You didn’t need to be a lip-reader to understand the mouthed words. It was a typically overenthusiastic tackle, not malicious but, in fairness, it probably warranted a yellow card. Thomas Berthold certainly didn’t help matters, and why would he? Rolling around on the ground was very much de rigueur during Italia ’90 when a foul had been committed. The Brazilian referee with the English surname, Jose Roberto Wright, brandished the card and, knowing he wouldn’t play in the World Cup Final if England got there, Paul Gascoigne began to cry. Skipper Gary Lineker looked to the side-line at manager Sir Bobby Robson, or plain Bobby as he was then, and nodding at his tearful teammate asked his manager to, “have a word.”
Wind the clock forward two dozen years, and that same Paul Gascoigne is probably past tears now, having probably shed a million or so in the intervening years. His life, once so full of promise, has turned into the sort of tragic story that seems destined to end in the most tragic way. I’ve seen various opinions of Gascoigne as a player in his pomp. Some have said he was ordinary and over-rated, and of course everyone is entitled to their opinion. For me however, he had that ability to run at pace with the ball at his feet and beat a player on either side, creating problems for opponents at the heart of their defence. Enough of any debate about his talents however, that isn’t really the issue now. Were he a more ordinary type of player the story would not be any less sad. The fact that he appeared so mercurial, and with what the late Sir Bobby described as a, “daft as a brush” mentality means however that Gascoigne’s dilemma is being played out in the full glare of publicity.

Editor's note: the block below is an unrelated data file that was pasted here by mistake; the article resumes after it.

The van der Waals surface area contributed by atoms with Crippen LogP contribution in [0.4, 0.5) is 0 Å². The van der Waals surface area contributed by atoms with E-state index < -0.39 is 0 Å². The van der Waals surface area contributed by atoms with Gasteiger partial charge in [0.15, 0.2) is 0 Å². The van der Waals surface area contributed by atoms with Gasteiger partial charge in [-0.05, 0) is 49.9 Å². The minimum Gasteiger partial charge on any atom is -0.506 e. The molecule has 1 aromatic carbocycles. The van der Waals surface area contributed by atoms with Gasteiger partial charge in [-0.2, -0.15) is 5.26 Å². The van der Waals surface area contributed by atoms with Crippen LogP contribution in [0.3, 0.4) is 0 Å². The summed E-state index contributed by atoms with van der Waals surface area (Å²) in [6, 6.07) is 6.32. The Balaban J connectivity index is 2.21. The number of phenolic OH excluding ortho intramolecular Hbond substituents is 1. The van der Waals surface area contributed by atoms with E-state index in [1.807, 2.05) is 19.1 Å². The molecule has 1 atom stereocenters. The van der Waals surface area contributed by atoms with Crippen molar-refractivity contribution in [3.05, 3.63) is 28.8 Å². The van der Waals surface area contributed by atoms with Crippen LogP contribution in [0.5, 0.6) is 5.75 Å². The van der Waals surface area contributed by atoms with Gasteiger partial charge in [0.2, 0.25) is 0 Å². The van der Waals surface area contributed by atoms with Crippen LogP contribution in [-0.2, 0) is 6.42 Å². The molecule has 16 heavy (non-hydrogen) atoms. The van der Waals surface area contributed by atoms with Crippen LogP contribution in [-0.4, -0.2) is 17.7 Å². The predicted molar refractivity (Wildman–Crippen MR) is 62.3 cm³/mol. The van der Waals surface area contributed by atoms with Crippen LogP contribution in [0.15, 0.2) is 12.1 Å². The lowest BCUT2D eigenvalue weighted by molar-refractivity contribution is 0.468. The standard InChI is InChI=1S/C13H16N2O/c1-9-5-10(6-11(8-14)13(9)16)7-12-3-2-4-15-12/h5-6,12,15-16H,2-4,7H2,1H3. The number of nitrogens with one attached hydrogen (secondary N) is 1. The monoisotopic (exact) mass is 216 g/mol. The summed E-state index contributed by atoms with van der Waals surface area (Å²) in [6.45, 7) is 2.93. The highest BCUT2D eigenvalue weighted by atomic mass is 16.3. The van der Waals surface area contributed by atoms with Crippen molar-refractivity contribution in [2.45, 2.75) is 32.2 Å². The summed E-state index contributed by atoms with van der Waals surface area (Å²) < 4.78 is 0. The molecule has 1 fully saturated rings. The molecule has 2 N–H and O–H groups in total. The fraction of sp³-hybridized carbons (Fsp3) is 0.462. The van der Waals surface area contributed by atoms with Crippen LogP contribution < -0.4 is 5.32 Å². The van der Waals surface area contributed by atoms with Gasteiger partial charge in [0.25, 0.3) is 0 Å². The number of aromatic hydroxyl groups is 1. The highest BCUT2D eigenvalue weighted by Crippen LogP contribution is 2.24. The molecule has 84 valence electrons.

If you were asked to produce a list of the managers who have left a major mark on football, who would be on the list? Ferguson? Almost certainly. Wenger? Probably. Mourinho? Ancelotti? Arguably. Some may even reach back a little further in time, and pull out Rinus Michels as a name. There’s a case to be made for all of the above.
Some, such as Michels with his ‘totaal voetball’ have done so with tactical innovation. Others, such as Sir Alex Ferguson or Arsene Wenger in English football, can claim to have dominated for a while. The likes of Jose Mourinho and Carlo Ancelotti have broken barriers with winning Champions League trophies with different clubs, building winning squads again and again. Very few however could lay claim to have influenced so many future high-profile managers, in such a short period of time, as Louis van Gaal did in his spell at Barcelona between 1997 and 2000. Continue reading →